The future of health care is a subject that has aroused intense speculation over the years. Predicting possible futures for the health care industry is an ambitious and complex task. The disparities in global health care systems today make it impossible to present one comprehensive solution that fits all. The industry is constantly affected by Government legislation, making their rate of development impossible to predict. Most importantly, health care is about ordinary people, diverse as we are.
Predicting an uncertain future
We may not know what the future holds, but we attempt to map, design and build critical glimpses of scenarios based on our extensive industry experience, insights into human needs and futuring skills. Storytelling has been the most favored approach to give rise to compelling and believable scenarios. Veryday brings in prototyping early on in the process, to test scenarios and possible solutions, in order to demonstrate the key interactions actually taking place. A process of endless iteration drives critical analysis throughout the process. Prototypes help our cross-disciplinary teams discuss, act on and participate in the visualized Future Scenario, enabling diverse knowledge to be fed into the process for continuous critical improvements.
An age of Ubiquitous Computing
‘The Future of Integrated Health Care’ story takes place in an urban context, in a time when computing is truly ubiquitous. Technology allows embedded sensors and microprocessors to gather and share biometric data in real-time. This data is stored as actionable information in the Cloud and the sensors can be placed anywhere, from a device to the accessories and clothing that we wear. This invisible matrix of computing technology, carried and embedded around us, will free us from the shackles of desktop computing.
We will use mobile and ambient devices to access and manage our biometric data, anywhere at any time. Access to our personal and shared data is optional, and selectively granted by the user for their benefit.
In this age, real-time information is a powerful tool for improving the quality of our lives. Information is a universal parallel currency, used for the greater good. Concepts of privacy have evolved and our personal integrity is protected in a larger technological welfare infrastructure that helps our society run more smoothly, and supports individuals to live independent and healthy lives.
Health, information and recovery at your fingertips
Desktop computers as we know them today, will probably become relics of the past in a not too distant future. Rapid advances in screen technology and the diminishing size of microprocessors will make it possible to invent new archetypes for the computer, coupled with new gestural and semantic languages creating more seamless types of interfaces.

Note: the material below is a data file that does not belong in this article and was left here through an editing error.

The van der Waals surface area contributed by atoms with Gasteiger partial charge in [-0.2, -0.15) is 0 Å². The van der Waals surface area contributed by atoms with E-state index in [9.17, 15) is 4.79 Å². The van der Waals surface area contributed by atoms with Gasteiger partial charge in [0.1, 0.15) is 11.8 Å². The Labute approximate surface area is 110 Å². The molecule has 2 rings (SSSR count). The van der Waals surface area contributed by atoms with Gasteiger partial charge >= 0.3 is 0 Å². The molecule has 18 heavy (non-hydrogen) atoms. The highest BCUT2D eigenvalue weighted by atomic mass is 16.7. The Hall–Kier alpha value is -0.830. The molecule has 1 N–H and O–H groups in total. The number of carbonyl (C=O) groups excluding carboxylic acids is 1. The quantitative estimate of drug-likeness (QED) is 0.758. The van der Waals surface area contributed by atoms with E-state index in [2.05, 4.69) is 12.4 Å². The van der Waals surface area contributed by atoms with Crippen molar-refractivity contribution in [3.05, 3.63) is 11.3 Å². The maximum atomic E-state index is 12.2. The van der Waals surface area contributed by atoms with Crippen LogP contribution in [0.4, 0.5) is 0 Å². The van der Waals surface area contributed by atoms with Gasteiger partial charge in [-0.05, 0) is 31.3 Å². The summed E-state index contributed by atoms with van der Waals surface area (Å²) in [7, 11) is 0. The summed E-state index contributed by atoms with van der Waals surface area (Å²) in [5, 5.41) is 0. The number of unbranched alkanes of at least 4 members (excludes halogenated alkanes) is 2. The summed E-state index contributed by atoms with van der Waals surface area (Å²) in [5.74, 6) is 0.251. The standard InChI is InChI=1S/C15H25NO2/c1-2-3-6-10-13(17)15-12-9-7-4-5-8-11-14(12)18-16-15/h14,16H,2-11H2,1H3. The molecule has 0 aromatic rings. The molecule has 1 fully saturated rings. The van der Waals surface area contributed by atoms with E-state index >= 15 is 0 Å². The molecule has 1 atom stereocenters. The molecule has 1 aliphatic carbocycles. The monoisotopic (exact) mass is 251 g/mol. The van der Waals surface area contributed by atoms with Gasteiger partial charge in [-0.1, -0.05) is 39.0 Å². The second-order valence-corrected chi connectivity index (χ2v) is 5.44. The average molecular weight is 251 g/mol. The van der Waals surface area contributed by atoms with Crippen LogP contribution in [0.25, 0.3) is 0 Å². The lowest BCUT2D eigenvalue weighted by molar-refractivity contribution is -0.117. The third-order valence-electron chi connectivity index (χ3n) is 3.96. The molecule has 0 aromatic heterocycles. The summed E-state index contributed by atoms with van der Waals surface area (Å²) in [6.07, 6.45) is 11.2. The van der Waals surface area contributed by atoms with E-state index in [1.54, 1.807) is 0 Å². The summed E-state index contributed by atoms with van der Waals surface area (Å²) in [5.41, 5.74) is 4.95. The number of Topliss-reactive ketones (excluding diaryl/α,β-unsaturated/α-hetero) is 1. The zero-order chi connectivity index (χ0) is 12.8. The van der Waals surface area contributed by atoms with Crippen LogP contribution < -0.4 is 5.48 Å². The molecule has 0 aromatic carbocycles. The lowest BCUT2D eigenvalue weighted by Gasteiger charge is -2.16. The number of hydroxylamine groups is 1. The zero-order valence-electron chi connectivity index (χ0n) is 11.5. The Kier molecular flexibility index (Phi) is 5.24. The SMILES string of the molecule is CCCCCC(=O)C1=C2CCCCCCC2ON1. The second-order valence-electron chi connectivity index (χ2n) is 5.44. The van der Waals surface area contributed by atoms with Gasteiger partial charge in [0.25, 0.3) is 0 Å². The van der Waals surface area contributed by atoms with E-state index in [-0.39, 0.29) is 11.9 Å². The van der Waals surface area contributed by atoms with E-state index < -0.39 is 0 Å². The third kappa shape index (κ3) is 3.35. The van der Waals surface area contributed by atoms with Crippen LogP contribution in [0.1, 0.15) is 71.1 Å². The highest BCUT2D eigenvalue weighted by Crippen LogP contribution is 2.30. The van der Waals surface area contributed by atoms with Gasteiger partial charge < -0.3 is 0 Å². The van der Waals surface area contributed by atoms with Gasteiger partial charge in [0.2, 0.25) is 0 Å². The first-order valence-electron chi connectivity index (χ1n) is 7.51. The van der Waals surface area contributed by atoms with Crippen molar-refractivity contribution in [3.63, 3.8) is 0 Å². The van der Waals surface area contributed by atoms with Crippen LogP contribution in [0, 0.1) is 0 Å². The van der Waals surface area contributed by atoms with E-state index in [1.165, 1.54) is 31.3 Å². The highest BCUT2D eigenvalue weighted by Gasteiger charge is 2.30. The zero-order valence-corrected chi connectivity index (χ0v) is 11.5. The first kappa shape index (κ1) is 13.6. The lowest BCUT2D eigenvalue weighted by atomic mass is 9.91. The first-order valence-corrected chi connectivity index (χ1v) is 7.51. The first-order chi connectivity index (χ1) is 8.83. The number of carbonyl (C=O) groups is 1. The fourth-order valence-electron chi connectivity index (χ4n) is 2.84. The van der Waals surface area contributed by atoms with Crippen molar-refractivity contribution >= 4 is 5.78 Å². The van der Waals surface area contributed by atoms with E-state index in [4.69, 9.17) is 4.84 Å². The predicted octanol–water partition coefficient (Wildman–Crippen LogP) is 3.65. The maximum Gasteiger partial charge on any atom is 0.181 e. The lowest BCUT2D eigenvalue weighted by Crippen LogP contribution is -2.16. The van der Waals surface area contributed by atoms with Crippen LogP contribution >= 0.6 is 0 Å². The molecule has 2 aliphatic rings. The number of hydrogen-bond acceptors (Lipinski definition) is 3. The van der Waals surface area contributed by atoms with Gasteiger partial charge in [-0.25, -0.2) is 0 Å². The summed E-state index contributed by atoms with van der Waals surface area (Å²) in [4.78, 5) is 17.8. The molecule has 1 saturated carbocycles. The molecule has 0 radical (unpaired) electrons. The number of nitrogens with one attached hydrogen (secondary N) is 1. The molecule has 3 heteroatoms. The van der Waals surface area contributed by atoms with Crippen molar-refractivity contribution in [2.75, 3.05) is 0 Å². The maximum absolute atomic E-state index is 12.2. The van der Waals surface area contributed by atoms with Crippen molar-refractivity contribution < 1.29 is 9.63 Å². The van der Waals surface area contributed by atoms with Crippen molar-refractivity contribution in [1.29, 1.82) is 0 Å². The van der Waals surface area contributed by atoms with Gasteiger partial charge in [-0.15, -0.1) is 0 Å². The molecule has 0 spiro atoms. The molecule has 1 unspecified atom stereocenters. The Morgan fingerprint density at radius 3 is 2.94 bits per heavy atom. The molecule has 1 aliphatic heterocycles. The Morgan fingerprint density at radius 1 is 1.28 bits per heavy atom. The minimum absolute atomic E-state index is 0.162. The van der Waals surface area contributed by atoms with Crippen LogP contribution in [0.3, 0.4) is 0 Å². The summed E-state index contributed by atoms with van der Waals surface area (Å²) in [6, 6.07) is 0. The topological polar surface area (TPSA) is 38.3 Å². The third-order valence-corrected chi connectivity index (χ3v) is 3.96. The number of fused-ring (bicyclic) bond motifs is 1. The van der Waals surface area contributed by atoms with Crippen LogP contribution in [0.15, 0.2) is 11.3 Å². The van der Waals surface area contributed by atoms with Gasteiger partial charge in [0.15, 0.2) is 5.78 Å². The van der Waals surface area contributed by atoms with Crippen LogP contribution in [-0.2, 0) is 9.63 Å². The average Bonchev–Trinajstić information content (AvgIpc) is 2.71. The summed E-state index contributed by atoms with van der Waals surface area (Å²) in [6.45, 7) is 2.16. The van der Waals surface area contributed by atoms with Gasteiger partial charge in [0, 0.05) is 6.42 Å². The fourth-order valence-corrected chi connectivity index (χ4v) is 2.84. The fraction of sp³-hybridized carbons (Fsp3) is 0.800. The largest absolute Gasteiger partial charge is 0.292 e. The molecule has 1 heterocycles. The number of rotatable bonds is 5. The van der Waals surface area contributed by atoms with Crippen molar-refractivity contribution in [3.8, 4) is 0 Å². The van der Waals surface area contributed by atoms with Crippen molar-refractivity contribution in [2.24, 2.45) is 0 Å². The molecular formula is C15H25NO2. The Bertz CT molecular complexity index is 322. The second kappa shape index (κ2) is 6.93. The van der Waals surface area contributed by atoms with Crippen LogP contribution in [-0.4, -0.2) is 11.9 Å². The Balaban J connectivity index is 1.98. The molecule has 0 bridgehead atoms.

In an age of ubiquitous computing, our walls, tables and other elements in our environment will become smart platforms for us to interact with, intuitively. This means we will be able to access and use information in many different ways. A fluid exchange and generation of data will enable people to connect with an information superhighway through the most natural everyday actions. The simple act of placing your hand on a table, for example, can open communication or a service experience, if called upon to do so.
Read the story about Bernard and Hannah in The Future of Integrated Health Care.
A medical ecosphere of applications
‘The Future of Integrated Health Care’ is told through two main applications; ‘Helping Hands’ and ‘miniMe’ which both belong in a greater eco-system of services, service providers and devices.
‘Helping Hands’ is a software application accessible on all smart surfaces and devices, and ‘miniMe’ is a personalized medical monitoring device. They both measure and retrieve biometric data and to connect people and information. ‘Helping Hands’ enables biometric data to be measured via a finger tip, by simply placing it on any smart surface. The ‘miniMe’ device is a small instrument that uses RFID (Radio Frequency Identification) and NFC (Near Field Communication) as biometric sensors on the body to track health statistics. Both ‘miniME’ and ‘Helping Hands’ measures ECG, blood pressure, heart rate, pulse oximetry, body temperature, blood glucose, cholesterol , haemoglobin and prothrombin time. ‘miniMe’ could even detect if a person falls over, via a drop sensor. These kind of personal health monitoring applications have the potential to revolutionize healthcare and elderly care, reducing visits to the doctor and enabling people to live independently longer.
Case study: miniMe and the Future of Integrated Healthcare, by Ergonomidesign
In 2009 Veryday´s (previously Ergonomidesign) strategists and futuring experts set out to analyze macro, life science, social and technology trends set ten to twenty years out. We knew that health care was changing and that we could be a part of shaping the future.